The Hai Ba Trung (Trung Sisters) Temple Festival is held annually on lunar January 6 in Me Linh Commune, Me Linh District, Hanoi. It is the birthplace of the two sisters Trung Trac and Trung Nhi, two famous Vietnamese heroines who rode elephants to lead their troops to defeat the foreign invaders. Here they proclaimed themselves the new empresses after gaining independence for the country in the early years of Vietnam (40-43AD).
Two kilometres south of Hoan Kiem Lake,
this temple was founded in 1142. A statue shows the two Trung sisters
(from the 1st century AD) kneeling with their arms raised in the air.
Some say the statue shows the sisters, who had been proclaimed the
queens of the Vietnamese, about to dive into a river. They are said to
have drowned themselves rather than surrender in the wake of their
defeat at the hands of the Chinese.
The Hai Bà Trưng Temple is a Buddhist temple in Hanoi near Hoan Kiem
lake . It is one of several temples to the two Trưng sisters, (or Trưng
Queens), in Vietnam.
According to tradition it was founded by Ly Anh Tong around 1160
after he visited a shrine to the Trung Sisters who then appeared to him
as rain spirits. Culturally the development of the cult of the sisters
at that time is in the context of assertion of independence after the
end of 1000 years of Chinese colonization. The altar display at the
Trưng Sisters temple shows their violent death rather than suicide
The Festival opens with the procession
of the king’s palanquins, fighting-elephants and offerings from the Ha
Loi Communal House to the ancient complex of Hai Ba Trung Temple. The
procession is held with jubilance and excitement with colourful flags,
drumbeats, gongs and musical sounds performed by an octet. The respected
elders in the village are selected to beat drums and strong men and
beautiful girls carry the two palanquins during the procession. On both
sides of the village road, the villagers display their offerings to
welcome the procession.
The revolt of Hai Ba Trung against the Chinese East arm in the 40s
is short but very meaningful in the rising the independent soul of the
Vietnamese people and Vietnamese women in general.
According to the Vietnamese account, the two Trung Sisters, riding
elephants leading the troops in battle, defeated the Han invaders,
gaining independence for the country after more than two centuries of
domination by the foreign feudal invaders. For the first time in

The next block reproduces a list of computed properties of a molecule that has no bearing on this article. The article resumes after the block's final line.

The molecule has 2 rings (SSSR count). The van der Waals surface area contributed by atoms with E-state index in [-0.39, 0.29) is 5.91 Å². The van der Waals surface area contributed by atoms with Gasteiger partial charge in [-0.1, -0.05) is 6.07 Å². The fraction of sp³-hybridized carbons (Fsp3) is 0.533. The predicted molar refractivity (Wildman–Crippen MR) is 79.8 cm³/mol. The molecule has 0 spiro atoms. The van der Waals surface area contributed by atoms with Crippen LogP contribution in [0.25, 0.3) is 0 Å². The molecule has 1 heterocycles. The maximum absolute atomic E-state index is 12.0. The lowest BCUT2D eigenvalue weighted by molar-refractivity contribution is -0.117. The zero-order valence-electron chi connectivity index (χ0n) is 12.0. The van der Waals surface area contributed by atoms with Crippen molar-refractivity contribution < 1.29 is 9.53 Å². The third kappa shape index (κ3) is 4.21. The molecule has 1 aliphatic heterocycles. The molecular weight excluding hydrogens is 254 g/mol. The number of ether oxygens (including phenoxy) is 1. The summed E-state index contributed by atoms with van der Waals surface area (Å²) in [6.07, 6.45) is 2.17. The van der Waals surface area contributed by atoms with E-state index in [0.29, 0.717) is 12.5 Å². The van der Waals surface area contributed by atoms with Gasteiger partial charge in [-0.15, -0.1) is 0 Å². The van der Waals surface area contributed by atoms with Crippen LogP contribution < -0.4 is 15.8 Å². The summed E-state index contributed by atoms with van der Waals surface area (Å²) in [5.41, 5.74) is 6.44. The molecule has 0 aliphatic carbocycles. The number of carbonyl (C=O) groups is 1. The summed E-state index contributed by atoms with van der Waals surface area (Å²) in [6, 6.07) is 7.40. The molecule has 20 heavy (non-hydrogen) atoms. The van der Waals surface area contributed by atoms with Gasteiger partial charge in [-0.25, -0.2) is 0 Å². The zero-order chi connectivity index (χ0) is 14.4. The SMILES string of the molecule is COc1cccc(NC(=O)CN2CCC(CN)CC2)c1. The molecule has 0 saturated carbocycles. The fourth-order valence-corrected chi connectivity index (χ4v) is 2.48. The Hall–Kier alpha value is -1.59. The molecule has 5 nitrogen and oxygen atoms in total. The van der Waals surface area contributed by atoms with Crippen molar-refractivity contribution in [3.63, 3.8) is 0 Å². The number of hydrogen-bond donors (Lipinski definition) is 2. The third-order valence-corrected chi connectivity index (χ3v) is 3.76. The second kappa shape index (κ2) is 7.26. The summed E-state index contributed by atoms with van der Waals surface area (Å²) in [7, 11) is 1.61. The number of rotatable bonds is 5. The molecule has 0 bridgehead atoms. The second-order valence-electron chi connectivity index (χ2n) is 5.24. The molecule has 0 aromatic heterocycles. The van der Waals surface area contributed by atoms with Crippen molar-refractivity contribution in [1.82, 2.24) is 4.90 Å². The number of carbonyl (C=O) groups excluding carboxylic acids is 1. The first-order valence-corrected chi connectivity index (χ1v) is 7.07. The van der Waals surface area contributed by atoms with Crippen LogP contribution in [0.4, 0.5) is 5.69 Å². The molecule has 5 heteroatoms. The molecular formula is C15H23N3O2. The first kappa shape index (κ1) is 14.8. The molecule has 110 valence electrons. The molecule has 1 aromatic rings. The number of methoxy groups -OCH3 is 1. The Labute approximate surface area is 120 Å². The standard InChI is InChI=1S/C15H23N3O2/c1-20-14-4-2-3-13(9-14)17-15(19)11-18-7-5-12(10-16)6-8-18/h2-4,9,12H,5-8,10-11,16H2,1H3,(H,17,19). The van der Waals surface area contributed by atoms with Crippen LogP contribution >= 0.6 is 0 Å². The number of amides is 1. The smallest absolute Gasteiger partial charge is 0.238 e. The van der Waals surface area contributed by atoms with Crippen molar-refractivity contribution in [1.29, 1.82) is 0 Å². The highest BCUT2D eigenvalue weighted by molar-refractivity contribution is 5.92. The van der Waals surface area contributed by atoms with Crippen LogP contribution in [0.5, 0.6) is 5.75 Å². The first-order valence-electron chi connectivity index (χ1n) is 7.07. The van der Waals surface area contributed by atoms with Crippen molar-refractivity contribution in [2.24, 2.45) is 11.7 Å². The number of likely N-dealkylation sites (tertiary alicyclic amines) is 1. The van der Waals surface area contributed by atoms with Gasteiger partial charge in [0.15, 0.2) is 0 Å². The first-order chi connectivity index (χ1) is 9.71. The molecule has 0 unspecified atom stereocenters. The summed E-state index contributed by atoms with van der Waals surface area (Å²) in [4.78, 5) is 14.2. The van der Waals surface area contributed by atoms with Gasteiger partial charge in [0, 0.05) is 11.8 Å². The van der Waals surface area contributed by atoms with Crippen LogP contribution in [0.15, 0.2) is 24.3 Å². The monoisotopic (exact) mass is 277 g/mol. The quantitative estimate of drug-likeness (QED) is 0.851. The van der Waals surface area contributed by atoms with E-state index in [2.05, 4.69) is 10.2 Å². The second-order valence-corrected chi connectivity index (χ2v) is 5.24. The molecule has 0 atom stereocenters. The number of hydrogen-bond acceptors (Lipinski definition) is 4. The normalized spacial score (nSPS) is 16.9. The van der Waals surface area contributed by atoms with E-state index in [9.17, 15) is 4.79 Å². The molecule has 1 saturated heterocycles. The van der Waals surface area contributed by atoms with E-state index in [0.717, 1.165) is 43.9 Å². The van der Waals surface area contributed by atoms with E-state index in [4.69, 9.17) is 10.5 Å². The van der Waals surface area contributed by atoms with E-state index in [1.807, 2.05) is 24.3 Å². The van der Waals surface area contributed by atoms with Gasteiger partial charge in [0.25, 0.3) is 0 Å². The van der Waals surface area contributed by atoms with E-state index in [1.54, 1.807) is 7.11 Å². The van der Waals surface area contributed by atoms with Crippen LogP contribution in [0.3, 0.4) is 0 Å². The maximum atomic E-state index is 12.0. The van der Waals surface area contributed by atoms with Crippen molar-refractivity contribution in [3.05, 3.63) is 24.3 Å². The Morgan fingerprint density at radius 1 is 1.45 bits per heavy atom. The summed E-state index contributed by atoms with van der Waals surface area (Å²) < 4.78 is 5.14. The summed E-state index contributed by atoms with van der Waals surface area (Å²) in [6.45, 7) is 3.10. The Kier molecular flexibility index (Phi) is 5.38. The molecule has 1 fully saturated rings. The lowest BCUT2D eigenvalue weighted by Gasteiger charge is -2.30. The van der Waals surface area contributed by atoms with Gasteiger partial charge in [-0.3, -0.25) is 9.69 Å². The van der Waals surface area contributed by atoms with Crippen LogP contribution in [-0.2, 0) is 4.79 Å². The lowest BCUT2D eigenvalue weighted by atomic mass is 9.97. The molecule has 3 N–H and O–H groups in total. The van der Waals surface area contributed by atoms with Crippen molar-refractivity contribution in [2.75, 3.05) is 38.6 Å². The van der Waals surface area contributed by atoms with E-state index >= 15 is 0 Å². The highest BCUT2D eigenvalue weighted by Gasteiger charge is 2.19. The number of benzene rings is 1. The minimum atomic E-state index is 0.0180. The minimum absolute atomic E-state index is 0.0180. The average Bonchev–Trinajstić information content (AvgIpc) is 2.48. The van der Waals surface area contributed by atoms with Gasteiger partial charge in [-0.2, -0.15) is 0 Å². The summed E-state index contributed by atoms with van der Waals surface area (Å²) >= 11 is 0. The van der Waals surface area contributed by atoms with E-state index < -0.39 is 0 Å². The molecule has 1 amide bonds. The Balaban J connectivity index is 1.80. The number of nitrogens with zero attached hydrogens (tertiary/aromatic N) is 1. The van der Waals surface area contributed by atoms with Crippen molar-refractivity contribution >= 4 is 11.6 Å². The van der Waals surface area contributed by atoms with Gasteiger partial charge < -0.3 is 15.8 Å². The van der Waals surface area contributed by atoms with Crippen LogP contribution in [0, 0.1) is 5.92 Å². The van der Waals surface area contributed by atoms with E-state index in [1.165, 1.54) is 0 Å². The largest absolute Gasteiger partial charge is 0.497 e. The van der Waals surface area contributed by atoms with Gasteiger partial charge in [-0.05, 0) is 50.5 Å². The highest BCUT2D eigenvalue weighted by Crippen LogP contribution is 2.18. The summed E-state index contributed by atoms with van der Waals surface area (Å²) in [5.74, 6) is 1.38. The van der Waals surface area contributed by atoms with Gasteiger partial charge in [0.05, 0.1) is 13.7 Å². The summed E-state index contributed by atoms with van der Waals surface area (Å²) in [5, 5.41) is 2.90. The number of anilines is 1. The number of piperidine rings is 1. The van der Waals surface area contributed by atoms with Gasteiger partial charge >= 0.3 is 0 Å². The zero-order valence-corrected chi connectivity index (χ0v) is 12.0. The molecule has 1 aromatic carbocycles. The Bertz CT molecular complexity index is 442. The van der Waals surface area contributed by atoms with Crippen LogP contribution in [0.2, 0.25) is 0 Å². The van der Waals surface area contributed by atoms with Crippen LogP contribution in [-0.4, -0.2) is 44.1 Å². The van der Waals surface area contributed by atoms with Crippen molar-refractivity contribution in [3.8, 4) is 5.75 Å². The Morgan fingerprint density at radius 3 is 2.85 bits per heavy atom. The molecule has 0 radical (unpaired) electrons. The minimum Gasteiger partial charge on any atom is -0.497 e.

Vietnamese history, the country of Viet had a king, more significantly a
woman king. In many historical references and books, since their great
achievement, the Vietnamese people consider them as the national
heroines, even sacred spirits, and they built temples in many parts of
the country to honour and worship them.
The Festival starts with a procession of carrying the king’s
palanquin and the fighting elephants, together with other offerings from
Ha Loi communal house to the Hai Ba Trung Temple, with the
participation of hundreds of Me Linh villagers and members of
traditional ritual performing groups. During the Festival, folk games
and artistic performances are held, such as dragon and lion dancing,
cheo (operetta) singing, wrestling competition, swinging, etc.
Many domestic pilgrims and foreign tourists attend the Festival in
honour of the national heroines’ merits or to learn about an important
event in the country’s history. This is also one of the cultural and
festive events to be held in 2010 in celebration of the 1,000th anniversary of Thang Long – Hanoi.
In the Hat Mon festival, there is an interesting custom which is
giving the floating cake on the river. People take 49 cakes (in the
symbol of 49 sons of Lac Long Quan (father of Vietnamese people) to
place in the lotus and drift into the river to let it come to the sea.
A parade with a fighting elephant statue carrying offerings from Ha Loi Communal House to Hai Ba Trung Temple.
Respected elders in the village are selected to beat drums.
Girls play the role of soldiers of the Trung Sisters.
The Festival also includes many cultural activities, such as traditional
dances, wrestling and folk games of swinging and earthen pot-beating.
Villagers display their offerings on both sides of the village road to welcome the procession
The procession of imperial accouterments.
Offerings to the Trung Sisters.
Besides the ceremonies, the festival consists of many cultural
activities, such as wrestling, human chess, lion and dragon dances
involving the participation of a large number of villagers.
The Festival is of great spiritual
and religious significance. It is a cultural event to educate young
people about the patriotic tradition and to salute the country and its